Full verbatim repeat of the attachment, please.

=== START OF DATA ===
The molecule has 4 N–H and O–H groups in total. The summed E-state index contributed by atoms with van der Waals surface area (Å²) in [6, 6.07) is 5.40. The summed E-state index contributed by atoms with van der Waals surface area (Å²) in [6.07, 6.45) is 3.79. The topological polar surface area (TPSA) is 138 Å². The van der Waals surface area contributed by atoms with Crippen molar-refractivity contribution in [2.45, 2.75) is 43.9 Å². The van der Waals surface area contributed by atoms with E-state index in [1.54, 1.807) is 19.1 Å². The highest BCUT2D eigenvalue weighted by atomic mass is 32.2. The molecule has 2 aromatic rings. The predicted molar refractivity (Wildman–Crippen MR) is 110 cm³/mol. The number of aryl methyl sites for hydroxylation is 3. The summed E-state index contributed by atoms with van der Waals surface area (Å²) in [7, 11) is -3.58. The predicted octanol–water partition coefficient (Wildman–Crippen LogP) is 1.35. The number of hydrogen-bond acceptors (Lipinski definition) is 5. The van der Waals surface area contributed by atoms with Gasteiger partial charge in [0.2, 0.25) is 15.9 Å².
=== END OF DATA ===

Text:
The molecule has 4 N–H and O–H groups in total. The summed E-state index contributed by atoms with van der Waals surface area (Å²) in [6, 6.07) is 5.40. The summed E-state index contributed by atoms with van der Waals surface area (Å²) in [6.07, 6.45) is 3.79. The topological polar surface area (TPSA) is 138 Å². The van der Waals surface area contributed by atoms with Crippen molar-refractivity contribution in [2.45, 2.75) is 43.9 Å². The van der Waals surface area contributed by atoms with E-state index in [1.54, 1.807) is 19.1 Å². The highest BCUT2D eigenvalue weighted by atomic mass is 32.2. The molecule has 2 aromatic rings. The predicted molar refractivity (Wildman–Crippen MR) is 110 cm³/mol. The number of aryl methyl sites for hydroxylation is 3. The summed E-state index contributed by atoms with van der Waals surface area (Å²) in [7, 11) is -3.58. The predicted octanol–water partition coefficient (Wildman–Crippen LogP) is 1.35. The number of hydrogen-bond acceptors (Lipinski definition) is 5. The van der Waals surface area contributed by atoms with Gasteiger partial charge in [0.2, 0.25) is 15.9 Å².